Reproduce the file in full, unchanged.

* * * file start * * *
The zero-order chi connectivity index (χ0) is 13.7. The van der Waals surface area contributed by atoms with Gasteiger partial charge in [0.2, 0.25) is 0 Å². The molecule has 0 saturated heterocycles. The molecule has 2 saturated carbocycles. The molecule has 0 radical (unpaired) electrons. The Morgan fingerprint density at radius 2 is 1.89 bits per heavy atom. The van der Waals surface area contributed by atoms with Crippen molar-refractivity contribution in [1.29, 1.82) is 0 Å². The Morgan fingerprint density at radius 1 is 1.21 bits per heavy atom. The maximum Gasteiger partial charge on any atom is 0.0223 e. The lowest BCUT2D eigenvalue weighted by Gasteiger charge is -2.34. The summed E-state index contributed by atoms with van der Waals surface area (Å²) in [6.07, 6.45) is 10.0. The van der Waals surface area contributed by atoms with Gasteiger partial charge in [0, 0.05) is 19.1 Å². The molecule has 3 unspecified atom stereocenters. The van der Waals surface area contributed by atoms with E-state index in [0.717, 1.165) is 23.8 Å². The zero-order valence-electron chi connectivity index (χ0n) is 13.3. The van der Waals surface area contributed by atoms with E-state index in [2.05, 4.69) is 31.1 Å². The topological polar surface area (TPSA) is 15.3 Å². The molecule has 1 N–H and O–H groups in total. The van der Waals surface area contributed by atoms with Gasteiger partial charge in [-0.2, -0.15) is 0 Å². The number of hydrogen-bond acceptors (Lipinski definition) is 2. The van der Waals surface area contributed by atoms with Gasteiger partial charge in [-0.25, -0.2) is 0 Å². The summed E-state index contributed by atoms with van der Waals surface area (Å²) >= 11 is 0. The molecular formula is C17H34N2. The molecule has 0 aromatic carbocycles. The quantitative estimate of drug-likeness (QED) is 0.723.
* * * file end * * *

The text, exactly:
The zero-order chi connectivity index (χ0) is 13.7. The van der Waals surface area contributed by atoms with Gasteiger partial charge in [0.2, 0.25) is 0 Å². The molecule has 0 saturated heterocycles. The molecule has 2 saturated carbocycles. The molecule has 0 radical (unpaired) electrons. The Morgan fingerprint density at radius 2 is 1.89 bits per heavy atom. The van der Waals surface area contributed by atoms with Crippen molar-refractivity contribution in [1.29, 1.82) is 0 Å². The Morgan fingerprint density at radius 1 is 1.21 bits per heavy atom. The maximum Gasteiger partial charge on any atom is 0.0223 e. The lowest BCUT2D eigenvalue weighted by Gasteiger charge is -2.34. The summed E-state index contributed by atoms with van der Waals surface area (Å²) in [6.07, 6.45) is 10.0. The van der Waals surface area contributed by atoms with Gasteiger partial charge in [0, 0.05) is 19.1 Å². The molecule has 3 unspecified atom stereocenters. The van der Waals surface area contributed by atoms with E-state index in [0.717, 1.165) is 23.8 Å². The zero-order valence-electron chi connectivity index (χ0n) is 13.3. The van der Waals surface area contributed by atoms with E-state index in [2.05, 4.69) is 31.1 Å². The topological polar surface area (TPSA) is 15.3 Å². The molecule has 1 N–H and O–H groups in total. The van der Waals surface area contributed by atoms with Gasteiger partial charge in [-0.2, -0.15) is 0 Å². The number of hydrogen-bond acceptors (Lipinski definition) is 2. The van der Waals surface area contributed by atoms with Gasteiger partial charge in [-0.25, -0.2) is 0 Å². The summed E-state index contributed by atoms with van der Waals surface area (Å²) >= 11 is 0. The molecular formula is C17H34N2. The molecule has 0 aromatic carbocycles. The quantitative estimate of drug-likeness (QED) is 0.723.